Flowers Contaminated With Metal Behind Bumblebee Decline
More than a little evidence has linked pesticides to the alarming decrease in the number of bumblebees in the U.S. Now new research from the University of Pittsburgh suggests another factor: metal pollution.
According to a recent study in the journal Environmental Pollution, bumblebees are ingesting metals such as aluminum and nickel in toxic amounts. The metal comes from flowers that have been grown in soil contaminated by exhaust from a combination of motor vehicles, industrial machinery and farm equipment. Modern agriculture practices, in which more and more tasks are mechanized, are contributing to the decline in bumblebee numbers.
Bumblebees can detect the presence of certain metals in flowers by tasting them, but not from afar — that is, by the time they’ve identified metal, they’ve ingested some. The bees are able to ignore some metals and will still forage from contaminated flowers, so moderate to high levels of metals can accumulate in the tiny creatures’ bodies over time.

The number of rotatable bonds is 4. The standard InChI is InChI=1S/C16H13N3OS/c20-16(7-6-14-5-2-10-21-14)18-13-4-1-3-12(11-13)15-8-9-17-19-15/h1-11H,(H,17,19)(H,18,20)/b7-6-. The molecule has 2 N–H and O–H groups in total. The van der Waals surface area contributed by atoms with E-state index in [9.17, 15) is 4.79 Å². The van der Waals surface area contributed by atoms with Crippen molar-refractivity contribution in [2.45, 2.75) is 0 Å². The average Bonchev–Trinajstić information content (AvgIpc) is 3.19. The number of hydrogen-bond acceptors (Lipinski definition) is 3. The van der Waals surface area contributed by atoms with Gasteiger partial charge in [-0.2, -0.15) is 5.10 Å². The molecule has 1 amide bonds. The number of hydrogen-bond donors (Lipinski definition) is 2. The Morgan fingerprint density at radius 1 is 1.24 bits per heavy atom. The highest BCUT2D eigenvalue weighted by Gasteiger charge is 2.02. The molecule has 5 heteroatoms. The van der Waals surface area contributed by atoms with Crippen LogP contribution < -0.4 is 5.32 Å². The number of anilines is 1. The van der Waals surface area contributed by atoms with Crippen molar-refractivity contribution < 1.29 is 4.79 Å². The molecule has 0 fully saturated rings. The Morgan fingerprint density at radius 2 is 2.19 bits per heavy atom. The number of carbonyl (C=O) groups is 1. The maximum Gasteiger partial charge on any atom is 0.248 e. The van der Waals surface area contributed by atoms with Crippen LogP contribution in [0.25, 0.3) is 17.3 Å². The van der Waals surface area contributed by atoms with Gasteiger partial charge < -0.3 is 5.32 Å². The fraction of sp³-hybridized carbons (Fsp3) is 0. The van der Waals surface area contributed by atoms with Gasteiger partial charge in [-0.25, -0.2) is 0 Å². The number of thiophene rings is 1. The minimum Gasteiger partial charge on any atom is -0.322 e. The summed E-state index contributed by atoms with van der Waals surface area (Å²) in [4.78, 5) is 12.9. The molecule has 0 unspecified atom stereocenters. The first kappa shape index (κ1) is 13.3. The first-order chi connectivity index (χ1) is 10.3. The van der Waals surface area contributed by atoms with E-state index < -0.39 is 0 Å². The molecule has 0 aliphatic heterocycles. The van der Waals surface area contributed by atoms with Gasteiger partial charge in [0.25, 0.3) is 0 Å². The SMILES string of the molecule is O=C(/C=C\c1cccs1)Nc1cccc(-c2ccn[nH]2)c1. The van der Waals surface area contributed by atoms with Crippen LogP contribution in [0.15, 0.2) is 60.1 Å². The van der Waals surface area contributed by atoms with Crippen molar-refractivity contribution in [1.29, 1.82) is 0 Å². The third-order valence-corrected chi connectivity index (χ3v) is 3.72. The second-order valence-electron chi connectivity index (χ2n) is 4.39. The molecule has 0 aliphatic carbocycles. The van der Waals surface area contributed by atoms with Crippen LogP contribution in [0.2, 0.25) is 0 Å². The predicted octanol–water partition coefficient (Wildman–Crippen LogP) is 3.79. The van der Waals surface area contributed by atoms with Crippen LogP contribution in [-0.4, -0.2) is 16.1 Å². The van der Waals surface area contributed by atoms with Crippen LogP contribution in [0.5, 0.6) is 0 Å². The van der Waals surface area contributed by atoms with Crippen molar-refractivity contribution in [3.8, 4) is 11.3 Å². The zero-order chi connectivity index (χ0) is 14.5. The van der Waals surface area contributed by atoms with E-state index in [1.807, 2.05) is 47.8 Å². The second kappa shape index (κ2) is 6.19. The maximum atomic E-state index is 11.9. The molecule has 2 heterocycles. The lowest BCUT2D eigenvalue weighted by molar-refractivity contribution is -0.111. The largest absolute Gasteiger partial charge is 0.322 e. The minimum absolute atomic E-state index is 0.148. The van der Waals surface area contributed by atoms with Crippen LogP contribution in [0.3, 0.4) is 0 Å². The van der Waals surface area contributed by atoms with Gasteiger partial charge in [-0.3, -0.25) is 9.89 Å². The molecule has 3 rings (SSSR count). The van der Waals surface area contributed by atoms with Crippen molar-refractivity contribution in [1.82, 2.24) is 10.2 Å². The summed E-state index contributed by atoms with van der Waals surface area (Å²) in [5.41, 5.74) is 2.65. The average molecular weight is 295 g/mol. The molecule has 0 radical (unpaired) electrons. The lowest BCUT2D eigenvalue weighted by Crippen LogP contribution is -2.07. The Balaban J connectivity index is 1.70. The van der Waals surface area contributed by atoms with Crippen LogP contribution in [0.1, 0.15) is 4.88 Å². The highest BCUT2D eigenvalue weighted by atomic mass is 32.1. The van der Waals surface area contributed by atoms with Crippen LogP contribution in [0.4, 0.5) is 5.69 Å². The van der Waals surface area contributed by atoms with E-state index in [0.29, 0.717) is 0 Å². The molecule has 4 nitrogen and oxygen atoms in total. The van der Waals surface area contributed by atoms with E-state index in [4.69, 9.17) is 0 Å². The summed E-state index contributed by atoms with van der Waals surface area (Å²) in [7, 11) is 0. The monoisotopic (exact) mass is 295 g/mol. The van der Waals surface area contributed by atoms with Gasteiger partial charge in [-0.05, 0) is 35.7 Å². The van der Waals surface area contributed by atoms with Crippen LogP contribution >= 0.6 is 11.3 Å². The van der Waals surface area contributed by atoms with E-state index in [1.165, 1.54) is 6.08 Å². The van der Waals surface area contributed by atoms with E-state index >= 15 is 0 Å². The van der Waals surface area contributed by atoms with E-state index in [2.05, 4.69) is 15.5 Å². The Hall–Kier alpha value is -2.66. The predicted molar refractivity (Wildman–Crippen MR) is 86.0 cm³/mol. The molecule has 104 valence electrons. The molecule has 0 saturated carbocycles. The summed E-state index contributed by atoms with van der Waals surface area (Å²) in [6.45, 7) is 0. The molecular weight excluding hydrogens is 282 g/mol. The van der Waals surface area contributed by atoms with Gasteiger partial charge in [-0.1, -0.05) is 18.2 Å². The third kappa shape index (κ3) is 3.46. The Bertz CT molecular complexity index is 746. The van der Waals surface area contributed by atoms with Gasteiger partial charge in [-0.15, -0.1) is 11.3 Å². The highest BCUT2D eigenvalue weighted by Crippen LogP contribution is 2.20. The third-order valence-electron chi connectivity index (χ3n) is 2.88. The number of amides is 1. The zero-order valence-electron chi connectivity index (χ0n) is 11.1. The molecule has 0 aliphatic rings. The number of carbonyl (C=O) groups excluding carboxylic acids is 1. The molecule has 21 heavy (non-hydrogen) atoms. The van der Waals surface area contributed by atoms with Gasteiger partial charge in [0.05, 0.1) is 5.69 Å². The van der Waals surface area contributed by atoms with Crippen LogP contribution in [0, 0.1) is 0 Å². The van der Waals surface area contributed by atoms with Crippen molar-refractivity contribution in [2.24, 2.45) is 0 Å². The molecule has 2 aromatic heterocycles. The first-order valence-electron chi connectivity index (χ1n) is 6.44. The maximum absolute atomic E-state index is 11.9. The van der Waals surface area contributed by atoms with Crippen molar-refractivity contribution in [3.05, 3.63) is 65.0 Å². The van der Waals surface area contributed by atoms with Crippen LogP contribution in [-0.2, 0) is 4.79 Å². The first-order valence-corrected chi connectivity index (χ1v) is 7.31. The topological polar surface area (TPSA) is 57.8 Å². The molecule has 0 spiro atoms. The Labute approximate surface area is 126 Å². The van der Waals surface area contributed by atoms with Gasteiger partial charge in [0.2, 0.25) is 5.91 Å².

Tia-Lynn Ashman, a biological sciences professor at Pitt and a PhD student in her lab, George Meindl, studied bumblebee behavior around uncontaminated and contaminated Impatiens capensis. This North American flower provides an “ideal place” for bumblebees to seek out food as it has large blossoms and produces plenty of super-rich nectar daily. The researchers collected fresh flowers for two weeks and observed the bees’ behavior in a lab.
Notably, the bees tasted and then left flowers containing nickel. But this was not the case for flowers contaminated with aluminum. The bees foraged on these for as long as they did uncontaminated flowers, adding to the levels of that metal in their bodies.
Why the bees sensed nickel but not aluminum is not yet known. Meindl cites previous studies that found higher concentrations of aluminum in flowers than of nickel, a suggestion that the bees may actually be “more tolerant or immune” to the presence of aluminum.
40 to 50 percent of the U.S.’s population of honeybees has been wiped out this year. The ramifications for supplies and prices of U.S.-produced honey and of almonds, fruits and vegetables pollinated by honeybees are huge and beekeepers have become more and more aware of the damage pesticides — especially neonicotinoids — can cause. In the case of bumblebees, these powerful chemicals are just one threat. As the Pitt researchers’ findings suggest, looking even more closely, and critically, at multiple aspects of modern farming practices and their environmental impacts (pdf) is necessary to ensure their survival
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